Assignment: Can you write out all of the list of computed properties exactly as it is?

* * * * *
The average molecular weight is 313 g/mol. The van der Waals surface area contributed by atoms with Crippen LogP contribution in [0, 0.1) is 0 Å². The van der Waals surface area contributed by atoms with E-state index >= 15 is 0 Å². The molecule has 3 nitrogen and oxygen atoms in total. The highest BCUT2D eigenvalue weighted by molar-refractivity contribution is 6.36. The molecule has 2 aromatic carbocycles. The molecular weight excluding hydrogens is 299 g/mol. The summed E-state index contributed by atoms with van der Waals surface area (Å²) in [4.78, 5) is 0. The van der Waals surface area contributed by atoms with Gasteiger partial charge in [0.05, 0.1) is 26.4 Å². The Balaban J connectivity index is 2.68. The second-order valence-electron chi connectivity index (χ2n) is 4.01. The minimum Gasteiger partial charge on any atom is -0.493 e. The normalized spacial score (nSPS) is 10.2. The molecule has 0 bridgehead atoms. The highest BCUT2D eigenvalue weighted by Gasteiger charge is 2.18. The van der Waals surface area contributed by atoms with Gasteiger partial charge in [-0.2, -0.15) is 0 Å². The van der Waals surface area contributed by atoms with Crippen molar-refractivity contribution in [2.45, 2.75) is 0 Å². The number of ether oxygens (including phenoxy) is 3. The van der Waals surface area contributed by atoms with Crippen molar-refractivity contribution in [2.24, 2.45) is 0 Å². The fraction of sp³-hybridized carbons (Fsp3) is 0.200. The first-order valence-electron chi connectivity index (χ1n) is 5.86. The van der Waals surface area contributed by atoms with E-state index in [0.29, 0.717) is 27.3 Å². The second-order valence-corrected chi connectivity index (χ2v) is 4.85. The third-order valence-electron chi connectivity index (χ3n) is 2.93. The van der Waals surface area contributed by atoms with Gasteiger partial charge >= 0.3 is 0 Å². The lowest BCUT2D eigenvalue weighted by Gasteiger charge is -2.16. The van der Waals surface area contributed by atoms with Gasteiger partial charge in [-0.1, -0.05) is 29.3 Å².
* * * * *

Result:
The average molecular weight is 313 g/mol. The van der Waals surface area contributed by atoms with Crippen LogP contribution in [0, 0.1) is 0 Å². The van der Waals surface area contributed by atoms with E-state index >= 15 is 0 Å². The molecule has 3 nitrogen and oxygen atoms in total. The highest BCUT2D eigenvalue weighted by molar-refractivity contribution is 6.36. The molecule has 2 aromatic carbocycles. The molecular weight excluding hydrogens is 299 g/mol. The summed E-state index contributed by atoms with van der Waals surface area (Å²) in [4.78, 5) is 0. The van der Waals surface area contributed by atoms with Gasteiger partial charge in [0.05, 0.1) is 26.4 Å². The Balaban J connectivity index is 2.68. The second-order valence-electron chi connectivity index (χ2n) is 4.01. The minimum Gasteiger partial charge on any atom is -0.493 e. The normalized spacial score (nSPS) is 10.2. The molecule has 0 bridgehead atoms. The highest BCUT2D eigenvalue weighted by Gasteiger charge is 2.18. The van der Waals surface area contributed by atoms with Gasteiger partial charge in [-0.2, -0.15) is 0 Å². The van der Waals surface area contributed by atoms with Crippen molar-refractivity contribution in [2.45, 2.75) is 0 Å². The number of ether oxygens (including phenoxy) is 3. The van der Waals surface area contributed by atoms with Crippen molar-refractivity contribution in [2.24, 2.45) is 0 Å². The fraction of sp³-hybridized carbons (Fsp3) is 0.200. The first-order valence-electron chi connectivity index (χ1n) is 5.86. The van der Waals surface area contributed by atoms with E-state index in [0.29, 0.717) is 27.3 Å². The second-order valence-corrected chi connectivity index (χ2v) is 4.85. The third-order valence-electron chi connectivity index (χ3n) is 2.93. The van der Waals surface area contributed by atoms with Gasteiger partial charge >= 0.3 is 0 Å². The lowest BCUT2D eigenvalue weighted by Gasteiger charge is -2.16. The van der Waals surface area contributed by atoms with Gasteiger partial charge in [-0.1, -0.05) is 29.3 Å².